Incredibly strong writing and voice-acting give the narrative the spotlight it deserves. The vast majority of the characters you interact with are well-developed, and it’s hard not to feel compassion for even the meanest of the bunch, making you actually care about who you foster relationships with and who you choose to disappoint. What’s more, your actions have an impact not just on the events that you encounter, but in how people treat you. Don’t back up Kenny when his son is accused of being bitten, and he might not have your back a few episodes later when you need him to. Side with Lilly when she’s trying to ration the food, and she might respect you enough to help you in the coming episodes.
Your choices, both large and small, have repercussions, and can change the course of the remaining episodes--even if it’s only a slight shift. Split-second choices made later in the game can rewrite how people react to you regardless of how you’ve treated them up to that point, making each and every action all the more important. Inaction, too, is usually an option, amplified by the inclusion of a timer that makes it possible to completely miss a chance at making a decision, forcing you to sit on the sidelines and watch whatever your indifference hath wrought.
These decisions wouldn't be as emotional if it didn’t feel like there was something on the line, but there is: Clementine. The hopelessness of the world would be infectious if not for her constant optimism, giving you something to fight for. She’s slow to adapt to the fact that good and evil are now meaningless, and her innocence keeps the concept of hope alive in the survivors. More importantly, it makes it harder to justify going against what you think is truly “right,” since you know you’re going to have her big, sad eyes staring up at you. It’s heartbreaking and motivational, inspirational and depressing.
Walking Dead’s success isn’t in creating a Choose Your Own Adventure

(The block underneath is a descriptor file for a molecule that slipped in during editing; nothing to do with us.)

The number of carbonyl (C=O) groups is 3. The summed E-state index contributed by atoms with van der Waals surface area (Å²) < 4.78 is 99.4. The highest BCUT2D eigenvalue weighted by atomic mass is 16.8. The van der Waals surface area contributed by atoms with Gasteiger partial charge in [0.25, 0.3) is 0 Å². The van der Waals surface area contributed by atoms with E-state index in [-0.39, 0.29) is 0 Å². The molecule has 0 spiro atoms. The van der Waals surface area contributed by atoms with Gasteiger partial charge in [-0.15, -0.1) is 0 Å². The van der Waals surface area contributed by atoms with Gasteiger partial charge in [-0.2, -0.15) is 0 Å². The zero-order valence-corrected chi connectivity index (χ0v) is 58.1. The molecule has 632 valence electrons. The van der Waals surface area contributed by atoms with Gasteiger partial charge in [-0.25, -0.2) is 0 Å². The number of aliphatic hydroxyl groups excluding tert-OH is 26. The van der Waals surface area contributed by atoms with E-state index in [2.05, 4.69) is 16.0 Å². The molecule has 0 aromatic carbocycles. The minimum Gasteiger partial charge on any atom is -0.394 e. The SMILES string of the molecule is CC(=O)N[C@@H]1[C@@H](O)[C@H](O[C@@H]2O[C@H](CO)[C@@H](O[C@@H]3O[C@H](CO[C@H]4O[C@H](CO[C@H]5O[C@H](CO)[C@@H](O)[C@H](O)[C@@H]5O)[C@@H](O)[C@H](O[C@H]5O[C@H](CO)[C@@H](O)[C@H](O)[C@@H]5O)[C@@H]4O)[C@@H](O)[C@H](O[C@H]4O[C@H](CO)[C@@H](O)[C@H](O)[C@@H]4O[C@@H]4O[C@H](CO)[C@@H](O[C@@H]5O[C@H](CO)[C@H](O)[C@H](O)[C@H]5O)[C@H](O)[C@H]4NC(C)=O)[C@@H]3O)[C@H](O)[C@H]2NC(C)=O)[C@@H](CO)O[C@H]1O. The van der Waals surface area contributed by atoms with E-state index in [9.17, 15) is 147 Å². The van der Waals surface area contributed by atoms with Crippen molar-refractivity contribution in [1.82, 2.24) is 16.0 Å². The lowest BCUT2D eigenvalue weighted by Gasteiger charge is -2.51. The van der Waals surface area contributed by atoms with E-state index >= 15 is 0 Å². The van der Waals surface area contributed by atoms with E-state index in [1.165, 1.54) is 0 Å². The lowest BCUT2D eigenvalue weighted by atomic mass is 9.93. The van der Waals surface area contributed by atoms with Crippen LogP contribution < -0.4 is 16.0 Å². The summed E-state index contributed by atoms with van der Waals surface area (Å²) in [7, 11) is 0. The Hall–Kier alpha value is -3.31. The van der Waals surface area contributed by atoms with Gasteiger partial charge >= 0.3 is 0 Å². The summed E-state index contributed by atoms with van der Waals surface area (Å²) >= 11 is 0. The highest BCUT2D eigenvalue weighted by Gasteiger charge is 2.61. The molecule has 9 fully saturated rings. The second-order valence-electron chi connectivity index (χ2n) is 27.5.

game with hundreds of possible outcomes and limitless plotlines.
Instead, it reflect the reality of life, reminding you that many of the
choices you’re given have predetermined outcomes, and some things simply
can’t be changed. And yet, this undermining of everything that makes
The Walking Dead unique is arguably its greatest triumph. Despite not
always being in control, The Walking Dead makes you feel as though you
are. Even though you can’t always save someone from death, you can give
it your best try, shaping the person you are. And it’s up to you to
decide if it’s worth the effort to change what, in all likelihood, can
not be changed.
you can replay it to see what else would happen, but that won’t change
anything. It won’t change that you’re not going to leave The Walking
Dead happy. You’ll feel like you made mistakes. You’ll feel like you
could have done better, if you gave it another go. At best, you’ll leave
without any regrets, knowing that you did the best you could do. The
Walking Dead deals in a spectrum of emotion that few other games dare to
take on, and it does so with aplomb. It’s utterly triumphant, crafting a
narrative that proves the power of the medium by embracing what makes
it unique, leading to one of the most memorable gameplay experiences